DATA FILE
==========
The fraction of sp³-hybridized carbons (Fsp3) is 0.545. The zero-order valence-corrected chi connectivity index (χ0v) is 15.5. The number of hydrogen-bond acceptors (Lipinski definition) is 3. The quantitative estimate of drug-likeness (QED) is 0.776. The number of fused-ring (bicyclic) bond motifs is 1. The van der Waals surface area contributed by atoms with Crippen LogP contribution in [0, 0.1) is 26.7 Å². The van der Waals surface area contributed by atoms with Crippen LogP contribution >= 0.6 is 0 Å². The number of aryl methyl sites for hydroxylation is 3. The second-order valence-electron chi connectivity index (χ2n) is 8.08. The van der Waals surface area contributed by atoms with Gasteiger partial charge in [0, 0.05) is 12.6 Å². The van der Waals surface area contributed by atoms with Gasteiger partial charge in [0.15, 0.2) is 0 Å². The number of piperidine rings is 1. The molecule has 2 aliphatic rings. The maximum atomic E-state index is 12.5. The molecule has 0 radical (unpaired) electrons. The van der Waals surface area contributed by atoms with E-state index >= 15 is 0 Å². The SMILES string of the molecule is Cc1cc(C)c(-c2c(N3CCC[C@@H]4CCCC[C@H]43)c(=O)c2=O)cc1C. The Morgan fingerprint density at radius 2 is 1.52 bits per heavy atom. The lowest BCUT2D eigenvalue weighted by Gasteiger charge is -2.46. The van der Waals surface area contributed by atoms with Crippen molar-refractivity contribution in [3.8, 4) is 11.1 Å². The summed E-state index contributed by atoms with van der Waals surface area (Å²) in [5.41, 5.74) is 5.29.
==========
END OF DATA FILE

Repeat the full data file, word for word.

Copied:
The fraction of sp³-hybridized carbons (Fsp3) is 0.545. The zero-order valence-corrected chi connectivity index (χ0v) is 15.5. The number of hydrogen-bond acceptors (Lipinski definition) is 3. The quantitative estimate of drug-likeness (QED) is 0.776. The number of fused-ring (bicyclic) bond motifs is 1. The van der Waals surface area contributed by atoms with Crippen LogP contribution in [0, 0.1) is 26.7 Å². The van der Waals surface area contributed by atoms with Crippen LogP contribution >= 0.6 is 0 Å². The number of aryl methyl sites for hydroxylation is 3. The second-order valence-electron chi connectivity index (χ2n) is 8.08. The van der Waals surface area contributed by atoms with Gasteiger partial charge in [0, 0.05) is 12.6 Å². The van der Waals surface area contributed by atoms with Gasteiger partial charge in [0.15, 0.2) is 0 Å². The number of piperidine rings is 1. The molecule has 2 aliphatic rings. The maximum atomic E-state index is 12.5. The molecule has 0 radical (unpaired) electrons. The van der Waals surface area contributed by atoms with E-state index >= 15 is 0 Å². The SMILES string of the molecule is Cc1cc(C)c(-c2c(N3CCC[C@@H]4CCCC[C@H]43)c(=O)c2=O)cc1C. The Morgan fingerprint density at radius 2 is 1.52 bits per heavy atom. The lowest BCUT2D eigenvalue weighted by Gasteiger charge is -2.46. The van der Waals surface area contributed by atoms with Crippen molar-refractivity contribution in [3.8, 4) is 11.1 Å². The summed E-state index contributed by atoms with van der Waals surface area (Å²) in [5.41, 5.74) is 5.29.